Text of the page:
Here at Levitt, we’re firm believers in the power of free, live music to transform communities—especially when those concerts are taking place in the great outdoors. Why? Countless studies remind us why we yearn to be outside. Time in nature allows us to press a ‘reset’ button, triggering a wide array of health benefits from lowering cortisol levels (stress), to alleviating pain, to improving our mental health. Which is why today, in honor of Black History Month, we’re honoring the contributions of three of the many pioneering African American conservationists who’ve made a profound impact on our country’s natural environments. Each has dedicated their time and unique talents to protecting green spaces and ensuring that people of all backgrounds can enjoy nature experiences for years to come. Continue reading →
Artists pictured above (clockwise, from top left): Barbara Morrison, Black Violin, Tia Fuller, Dirty Dozen Brass Band, Gedeon Luke & the People, The Soul Rebels, Chubby Carrier, Ruthie Foster, Booker T. Jones and The Drifters)
African Americans have shaped many of the most iconic American music styles—gospel, jazz, rock and roll, funk, hip-hop…the list goes on and on. As we wrap up Black History Month, we’d like to celebrate the musical contributions of some of the many talented African American artists who’ve graced Levitt stages across the country. Continue reading →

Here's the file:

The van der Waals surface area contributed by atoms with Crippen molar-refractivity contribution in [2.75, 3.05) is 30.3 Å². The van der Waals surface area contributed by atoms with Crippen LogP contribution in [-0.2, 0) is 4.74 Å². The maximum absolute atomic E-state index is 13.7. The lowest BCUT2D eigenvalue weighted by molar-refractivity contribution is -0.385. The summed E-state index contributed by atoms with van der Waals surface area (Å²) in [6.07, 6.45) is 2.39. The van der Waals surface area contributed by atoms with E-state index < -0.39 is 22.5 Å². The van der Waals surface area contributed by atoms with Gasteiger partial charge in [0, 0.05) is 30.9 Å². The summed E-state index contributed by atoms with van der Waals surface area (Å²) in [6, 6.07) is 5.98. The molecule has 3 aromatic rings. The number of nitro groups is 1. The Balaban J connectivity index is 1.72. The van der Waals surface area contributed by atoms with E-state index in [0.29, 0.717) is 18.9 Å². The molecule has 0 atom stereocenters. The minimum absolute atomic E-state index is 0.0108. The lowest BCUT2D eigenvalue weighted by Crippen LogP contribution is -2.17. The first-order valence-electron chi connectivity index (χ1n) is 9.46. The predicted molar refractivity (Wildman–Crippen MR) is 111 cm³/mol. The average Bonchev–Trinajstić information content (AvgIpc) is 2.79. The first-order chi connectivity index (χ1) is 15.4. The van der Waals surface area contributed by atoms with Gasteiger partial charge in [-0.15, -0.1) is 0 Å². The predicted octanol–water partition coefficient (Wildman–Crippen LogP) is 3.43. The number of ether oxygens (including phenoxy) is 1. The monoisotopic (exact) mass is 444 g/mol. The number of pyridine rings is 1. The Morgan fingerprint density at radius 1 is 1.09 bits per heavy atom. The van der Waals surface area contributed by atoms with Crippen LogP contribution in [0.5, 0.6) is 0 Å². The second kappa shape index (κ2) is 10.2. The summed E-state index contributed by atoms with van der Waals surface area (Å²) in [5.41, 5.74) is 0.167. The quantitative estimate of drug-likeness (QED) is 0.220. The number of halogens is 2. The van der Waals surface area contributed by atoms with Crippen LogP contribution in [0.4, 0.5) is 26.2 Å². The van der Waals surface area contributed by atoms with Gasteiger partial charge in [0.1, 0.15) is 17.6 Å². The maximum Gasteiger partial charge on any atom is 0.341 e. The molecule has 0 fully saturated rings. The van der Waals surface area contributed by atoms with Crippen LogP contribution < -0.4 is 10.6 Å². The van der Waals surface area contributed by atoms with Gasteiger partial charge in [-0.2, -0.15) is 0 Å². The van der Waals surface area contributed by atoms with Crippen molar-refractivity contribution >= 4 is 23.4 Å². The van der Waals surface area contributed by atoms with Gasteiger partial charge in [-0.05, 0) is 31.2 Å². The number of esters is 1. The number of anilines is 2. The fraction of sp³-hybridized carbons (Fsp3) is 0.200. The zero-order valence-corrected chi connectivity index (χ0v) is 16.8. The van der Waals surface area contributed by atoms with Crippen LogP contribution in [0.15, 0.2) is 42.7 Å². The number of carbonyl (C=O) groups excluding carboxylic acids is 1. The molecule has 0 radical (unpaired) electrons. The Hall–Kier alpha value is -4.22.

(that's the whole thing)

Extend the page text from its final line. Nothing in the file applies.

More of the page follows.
We’re kicking off Black History Month spotlighting one of our favorite Levitt artists, the phenomenally talented Booker T. Jones—a musician whose creativity is matched by his courage. Jones made his Memphis debut at Levitt Shell in Memphis (then known as the Overton Park Shell) in 1968 with his GRAMMY-winning group, Booker T. and the M.G.’s. According to Rolling Stone, this group, made up of two black members and two white members, “became a symbol of racial integration in the South during the civil rights years.” Booker T. Jones and the M.G.’s were awarded the prestigious GRAMMY Lifetime Achievement Award in 2007 for helping to create the sound of the 1960’s and using notes to build bridges between people.
Our hats go off to Jones, who has always used his courage and creativity to push our nation’s musical and racial boundaries. Learn more about Jones in his Meet the Artist video.